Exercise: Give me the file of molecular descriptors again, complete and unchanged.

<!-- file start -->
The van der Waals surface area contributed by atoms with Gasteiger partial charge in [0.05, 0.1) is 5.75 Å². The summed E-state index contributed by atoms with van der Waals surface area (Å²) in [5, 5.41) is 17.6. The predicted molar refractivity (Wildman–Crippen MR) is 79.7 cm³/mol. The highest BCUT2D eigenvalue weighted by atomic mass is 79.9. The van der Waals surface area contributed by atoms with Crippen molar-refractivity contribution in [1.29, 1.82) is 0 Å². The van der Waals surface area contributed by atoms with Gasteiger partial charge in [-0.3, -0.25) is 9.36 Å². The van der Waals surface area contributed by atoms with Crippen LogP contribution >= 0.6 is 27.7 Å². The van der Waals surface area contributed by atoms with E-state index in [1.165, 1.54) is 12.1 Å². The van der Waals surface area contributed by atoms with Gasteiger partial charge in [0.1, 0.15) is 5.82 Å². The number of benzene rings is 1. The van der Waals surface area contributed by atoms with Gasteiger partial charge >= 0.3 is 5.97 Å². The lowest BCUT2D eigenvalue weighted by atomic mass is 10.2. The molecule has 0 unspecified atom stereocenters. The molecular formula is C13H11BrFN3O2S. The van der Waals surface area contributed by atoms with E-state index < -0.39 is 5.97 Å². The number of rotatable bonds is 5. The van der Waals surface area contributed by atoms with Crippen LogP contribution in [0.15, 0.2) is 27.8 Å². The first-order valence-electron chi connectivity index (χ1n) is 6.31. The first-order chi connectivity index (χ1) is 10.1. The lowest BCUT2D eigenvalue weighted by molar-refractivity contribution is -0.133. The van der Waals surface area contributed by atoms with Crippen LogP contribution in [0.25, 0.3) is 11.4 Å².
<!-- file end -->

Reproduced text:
The van der Waals surface area contributed by atoms with Gasteiger partial charge in [0.05, 0.1) is 5.75 Å². The summed E-state index contributed by atoms with van der Waals surface area (Å²) in [5, 5.41) is 17.6. The predicted molar refractivity (Wildman–Crippen MR) is 79.7 cm³/mol. The highest BCUT2D eigenvalue weighted by atomic mass is 79.9. The van der Waals surface area contributed by atoms with Crippen molar-refractivity contribution in [1.29, 1.82) is 0 Å². The van der Waals surface area contributed by atoms with Gasteiger partial charge in [-0.3, -0.25) is 9.36 Å². The van der Waals surface area contributed by atoms with Crippen LogP contribution >= 0.6 is 27.7 Å². The van der Waals surface area contributed by atoms with E-state index in [1.165, 1.54) is 12.1 Å². The van der Waals surface area contributed by atoms with Gasteiger partial charge in [0.1, 0.15) is 5.82 Å². The number of benzene rings is 1. The van der Waals surface area contributed by atoms with Gasteiger partial charge >= 0.3 is 5.97 Å². The lowest BCUT2D eigenvalue weighted by atomic mass is 10.2. The molecule has 0 unspecified atom stereocenters. The molecular formula is C13H11BrFN3O2S. The van der Waals surface area contributed by atoms with E-state index < -0.39 is 5.97 Å². The number of rotatable bonds is 5. The van der Waals surface area contributed by atoms with Crippen LogP contribution in [0.15, 0.2) is 27.8 Å². The first-order valence-electron chi connectivity index (χ1n) is 6.31. The first-order chi connectivity index (χ1) is 10.1. The lowest BCUT2D eigenvalue weighted by molar-refractivity contribution is -0.133. The van der Waals surface area contributed by atoms with Crippen LogP contribution in [0.25, 0.3) is 11.4 Å².